It’s the same most years: a frisson of excitement in workplaces and colleges around the UK and Europe; music lovers flex their mouse fingers and the RSI-inducing quest for Glasto tickets begins.
Given the line-up this year’s Glastonbury, there’s little wonder the race for 2014 tickets was more desperate than ever.
The opening day alone features Arcade Fire, Elbow, and Lily Allen on the iconic Pyramid Stage, while Blondie, Kaiser Chiefs and rising stars Blackbeard’s Tea Party can also be seen and heard around the site.
The latter, a refreshing York-based band of musical buccaneers, went down a storm during their recent northern gigs, and should do the same on Friday afternoon.
Imagine the perfect soundtrack to a Pirates of the Caribbean movie and you get the idea behind their foot-tapping shanties.
“We’ve never been to Glasto as a band, and none of us have ever been as punters either,” explains singer Stuart Giddens. “We’re part of the generation that grew up with coverage of Glastonbury on the TV every summer. Just being able to get a ticket always seemed unachievable, so to say that our first trip to Worthy Farm will be to play on one of the main stages is very exciting.”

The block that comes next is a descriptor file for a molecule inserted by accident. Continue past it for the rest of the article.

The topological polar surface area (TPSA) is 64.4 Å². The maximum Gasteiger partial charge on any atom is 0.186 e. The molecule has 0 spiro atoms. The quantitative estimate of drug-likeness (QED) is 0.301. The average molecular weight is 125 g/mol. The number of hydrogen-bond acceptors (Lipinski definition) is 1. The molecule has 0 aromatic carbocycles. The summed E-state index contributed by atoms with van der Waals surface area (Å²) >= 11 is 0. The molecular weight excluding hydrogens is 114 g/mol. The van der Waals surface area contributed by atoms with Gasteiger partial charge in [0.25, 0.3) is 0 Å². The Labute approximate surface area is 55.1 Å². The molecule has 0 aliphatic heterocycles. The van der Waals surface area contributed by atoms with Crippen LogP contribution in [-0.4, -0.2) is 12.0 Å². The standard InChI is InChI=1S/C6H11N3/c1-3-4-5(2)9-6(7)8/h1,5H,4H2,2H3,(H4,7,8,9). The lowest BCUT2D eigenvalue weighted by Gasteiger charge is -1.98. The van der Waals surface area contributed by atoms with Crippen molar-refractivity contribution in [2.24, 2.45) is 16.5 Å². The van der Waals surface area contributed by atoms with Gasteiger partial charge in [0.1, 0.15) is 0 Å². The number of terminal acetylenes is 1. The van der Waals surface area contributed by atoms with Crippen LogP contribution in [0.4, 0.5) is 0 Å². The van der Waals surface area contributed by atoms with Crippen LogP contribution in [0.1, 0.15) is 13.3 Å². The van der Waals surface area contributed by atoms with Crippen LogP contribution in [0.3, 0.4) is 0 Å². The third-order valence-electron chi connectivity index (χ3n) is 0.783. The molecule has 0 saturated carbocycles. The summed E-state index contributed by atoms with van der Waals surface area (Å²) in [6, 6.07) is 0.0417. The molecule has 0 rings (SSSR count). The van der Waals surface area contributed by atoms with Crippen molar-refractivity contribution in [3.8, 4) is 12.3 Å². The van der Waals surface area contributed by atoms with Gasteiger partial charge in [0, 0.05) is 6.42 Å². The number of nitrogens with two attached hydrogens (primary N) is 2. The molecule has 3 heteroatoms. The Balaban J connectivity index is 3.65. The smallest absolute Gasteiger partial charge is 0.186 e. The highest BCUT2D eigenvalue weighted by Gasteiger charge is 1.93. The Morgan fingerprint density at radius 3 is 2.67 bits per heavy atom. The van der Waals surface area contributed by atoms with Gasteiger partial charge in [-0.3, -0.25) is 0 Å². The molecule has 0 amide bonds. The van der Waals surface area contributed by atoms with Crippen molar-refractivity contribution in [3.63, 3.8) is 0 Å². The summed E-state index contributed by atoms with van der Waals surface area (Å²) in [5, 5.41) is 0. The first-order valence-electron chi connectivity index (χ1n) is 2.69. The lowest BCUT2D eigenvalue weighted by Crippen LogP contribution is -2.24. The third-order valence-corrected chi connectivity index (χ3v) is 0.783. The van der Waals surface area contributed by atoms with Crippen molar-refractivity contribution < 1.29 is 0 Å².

As for the rest of the weekend, the line-up is an embarrassment of riches, with Metallica, Robert Plant, Lana Del Rey and countless others ready to take the South of England by storm. Basically if they’re a music legend or a white-hot new talent, chances are they’re playing Glasto this week.
And naturally the BBC has turned out in force to make sure every element of the action is covered.
There will be a whopping 250 hours of radio, TV, red button and online streaming, with coverage from the six key music stages.
Of course it’s all a far cry from the first event in 1970.
Farmer Michael Eavis (inspired by the Blues festival at the Bath & West Showground), began a festival of his own, albeit on a smaller scale.
Admission was a pound; milk was free from Eavis’s farm, and while punters were coming to terms with the recent death of Jimi Hendrix, Marc Bolan (substituting for the Kinks), Keith Christmas, Stackridge, Al Stewart and Quintessence wowed the 1,500 strong crowd.
A British institution was born.
Fast forward to 2013, and the festival was bigger and better than ever, with tickets obviously costing a lot more, and still selling out in record time. Little wonder with legends like The Rolling Stones on the bill. They brought the proverbial house down with their long-awaited Glasto gig.
“Thank you for making it a truly vintage year for Glastonbury. It really was one of the best,” wrote Michael and Emily Eavis on their website after the dust settled at Worthy Farm.
We get the feeling they’ll be echoing those words the day after the likes of Massive Attack, Dolly Parton, Suzanne Vega and company have returned to their everyday lives.
Glastonbury 2014, BBC2, Friday, 10pm